Depression is one of the most common mental health conditions worldwide. According to the World Health Organization, more than 264 million people around the world live with some form of depression. In America, more than 17.3 million individuals have had at least one depressive episode. Typically, doctors and psychiatrists treat depression with therapy and medication. But ongoing research suggests that mindfulness and regular meditation practice can also help relieve depression by changing how the brain responds to stress and anxiety.
The Depressed Brain
Depression is a mood disorder that causes a persistent and often overwhelming feeling of sadness and loss of interest in activities. Even though many of the symptoms of depression are physical, the disorder originates in the brain. When Major Depressive Disorder (MDD) and other forms of depression develop:
- The brain has difficulty controlling mood and emotions. Scientists have discovered that depression can shrink parts of the brain that help regulate mood and emotion. The brain regions most affected by depression include the hippocampus, amygdala, frontal, and prefrontal cortices. When the hippocampus and amygdala shrink, you become more vulnerable to the adverse effects of stress and anxiety. Smaller frontal and prefrontal cortices can negatively impact impulse control and make it hard for you to regulate your emotions.
- Low levels of neurotransmitters negatively affect how you think and feel. Healthy brains have a delicate balance of brain chemicals known as neurotransmitters. Depression inflames the brain, causing a chemical imbalance and decreased neurotransmitter functionality. Low levels of a neurotransmitter called serotonin can make you feel tired, sad, and anxious. When there’s a shortage of the neurotransmitters dopamine and norepinephrine, you might feel like you have low energy and may lose interest in activities you previously enjoyed.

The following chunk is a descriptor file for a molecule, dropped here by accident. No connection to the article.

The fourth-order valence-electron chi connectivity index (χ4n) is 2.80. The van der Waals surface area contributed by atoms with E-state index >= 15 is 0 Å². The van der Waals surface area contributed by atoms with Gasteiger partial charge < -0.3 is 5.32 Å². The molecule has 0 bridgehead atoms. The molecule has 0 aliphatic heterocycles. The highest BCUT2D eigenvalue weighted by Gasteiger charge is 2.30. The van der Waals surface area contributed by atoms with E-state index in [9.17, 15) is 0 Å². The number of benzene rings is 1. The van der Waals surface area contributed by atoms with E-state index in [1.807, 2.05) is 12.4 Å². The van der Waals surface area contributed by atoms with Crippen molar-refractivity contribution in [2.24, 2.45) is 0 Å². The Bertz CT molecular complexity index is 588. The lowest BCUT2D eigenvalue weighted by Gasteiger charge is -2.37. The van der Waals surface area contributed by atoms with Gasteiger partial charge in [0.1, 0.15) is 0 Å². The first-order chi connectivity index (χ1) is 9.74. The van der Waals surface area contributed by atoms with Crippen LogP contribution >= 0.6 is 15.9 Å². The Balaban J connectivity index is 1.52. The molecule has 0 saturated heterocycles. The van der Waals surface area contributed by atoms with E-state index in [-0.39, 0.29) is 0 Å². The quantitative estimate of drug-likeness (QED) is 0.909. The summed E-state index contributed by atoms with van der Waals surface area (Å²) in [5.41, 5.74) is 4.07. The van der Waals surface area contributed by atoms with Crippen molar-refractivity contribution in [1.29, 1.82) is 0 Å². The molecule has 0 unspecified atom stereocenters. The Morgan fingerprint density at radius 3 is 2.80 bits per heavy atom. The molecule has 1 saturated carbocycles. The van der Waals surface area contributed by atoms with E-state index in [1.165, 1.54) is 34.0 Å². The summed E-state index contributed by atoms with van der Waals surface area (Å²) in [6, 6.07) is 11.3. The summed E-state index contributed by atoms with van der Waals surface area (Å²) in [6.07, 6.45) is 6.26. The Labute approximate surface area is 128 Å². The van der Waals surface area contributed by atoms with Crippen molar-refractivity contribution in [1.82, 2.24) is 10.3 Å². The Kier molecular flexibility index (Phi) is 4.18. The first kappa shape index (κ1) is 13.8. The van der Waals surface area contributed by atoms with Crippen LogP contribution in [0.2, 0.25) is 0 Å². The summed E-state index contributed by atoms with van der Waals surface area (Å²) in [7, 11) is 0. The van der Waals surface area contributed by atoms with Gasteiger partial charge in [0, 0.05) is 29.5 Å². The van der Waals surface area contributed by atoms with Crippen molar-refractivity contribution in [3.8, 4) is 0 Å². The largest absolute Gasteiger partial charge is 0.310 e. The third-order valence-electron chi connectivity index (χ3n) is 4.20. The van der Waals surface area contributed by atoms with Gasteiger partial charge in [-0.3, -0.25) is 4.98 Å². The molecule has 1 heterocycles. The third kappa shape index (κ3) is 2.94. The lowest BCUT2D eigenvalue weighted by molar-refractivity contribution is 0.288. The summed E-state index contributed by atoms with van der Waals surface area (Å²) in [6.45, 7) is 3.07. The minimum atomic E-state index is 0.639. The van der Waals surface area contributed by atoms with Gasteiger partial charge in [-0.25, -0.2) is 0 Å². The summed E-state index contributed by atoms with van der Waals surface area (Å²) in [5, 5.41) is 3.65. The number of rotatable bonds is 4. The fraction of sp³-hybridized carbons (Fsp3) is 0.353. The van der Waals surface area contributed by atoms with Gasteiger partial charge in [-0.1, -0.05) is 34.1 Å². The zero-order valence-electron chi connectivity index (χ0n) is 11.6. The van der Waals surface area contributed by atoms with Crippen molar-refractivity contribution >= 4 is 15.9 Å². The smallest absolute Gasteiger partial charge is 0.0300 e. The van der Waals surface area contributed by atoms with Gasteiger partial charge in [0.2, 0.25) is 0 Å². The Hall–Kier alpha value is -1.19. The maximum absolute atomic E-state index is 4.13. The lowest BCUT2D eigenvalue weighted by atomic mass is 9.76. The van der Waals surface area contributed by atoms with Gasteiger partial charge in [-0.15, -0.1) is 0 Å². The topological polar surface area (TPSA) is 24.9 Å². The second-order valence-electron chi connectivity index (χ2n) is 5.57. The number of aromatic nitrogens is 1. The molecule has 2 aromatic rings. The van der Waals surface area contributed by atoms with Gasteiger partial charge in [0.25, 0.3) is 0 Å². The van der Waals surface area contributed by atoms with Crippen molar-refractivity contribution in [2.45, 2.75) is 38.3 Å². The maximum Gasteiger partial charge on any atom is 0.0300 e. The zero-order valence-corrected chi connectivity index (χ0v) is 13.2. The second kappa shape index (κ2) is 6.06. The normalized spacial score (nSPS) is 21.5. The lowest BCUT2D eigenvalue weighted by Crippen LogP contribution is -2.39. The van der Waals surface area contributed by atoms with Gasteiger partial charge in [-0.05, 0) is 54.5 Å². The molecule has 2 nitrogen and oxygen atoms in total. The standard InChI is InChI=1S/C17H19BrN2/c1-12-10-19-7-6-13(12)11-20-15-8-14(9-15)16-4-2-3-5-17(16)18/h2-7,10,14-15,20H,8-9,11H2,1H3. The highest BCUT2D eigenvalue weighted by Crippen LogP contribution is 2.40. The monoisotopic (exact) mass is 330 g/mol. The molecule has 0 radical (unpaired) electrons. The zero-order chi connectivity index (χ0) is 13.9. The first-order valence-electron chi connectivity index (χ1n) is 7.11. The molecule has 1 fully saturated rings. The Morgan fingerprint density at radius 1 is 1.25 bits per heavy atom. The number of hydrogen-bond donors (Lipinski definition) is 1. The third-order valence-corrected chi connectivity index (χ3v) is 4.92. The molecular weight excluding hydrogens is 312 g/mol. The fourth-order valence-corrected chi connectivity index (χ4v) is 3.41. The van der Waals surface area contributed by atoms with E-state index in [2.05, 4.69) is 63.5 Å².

- The brain doesn’t receive enough oxygen, resulting in a number of symptoms associated with memory and mood. The brain, like all organs in the body, needs oxygen. People with depression tend to have lower levels of oxygen in the brain. This shortage of oxygen can sap your energy and leave you feeling confused, disinterested, and restless.
Luckily, mindfulness and meditation can help retrain the brain, regulate emotions, and restore the brain’s chemical balance. “A lot of people have this idea that meditation means sitting down and doing nothing,” researcher Madhav Goyal explains. “But that’s not true. Meditation is an active training of the mind…and different meditation programs approach this in different ways.”
How Mindfulness & Meditation Helps Relieve Depression
Mindfulness is a type of meditation that teaches you to focus on your awareness of sensations and feelings in the present moment without trying to interpret, understand, or judge those feelings. In short, mindfulness helps you retrain the brain. Learning how to be fully present and aware of what you’re experiencing without becoming overly reactive or overwhelmed can help alleviate stress and anxiety, two major triggers of depression. Even the National Institute for Health and Care Excellence (NICE) recommends mindfulness as a way to prevent depression. Here’s why:
Mindfulness Helps Restore the Brain’s Ability to Regulate Emotions
Depression can over activate the medial prefrontal cortex (mPFC) and amygdala. Also known as “the me center,” the medial prefrontal cortex is where you process information about yourself. The mPFC also processes worries about the future and obsessions about the past. Stress sends the medial prefrontal cortex into overdrive, which then alerts the amygdala, also called “the fear center,” which triggers the body’s fight or flight mode. The two parts of the brain interlock with each other, creating an overwhelming cycle that can lead to depression. Meditation helps disconnect these two parts of the brain.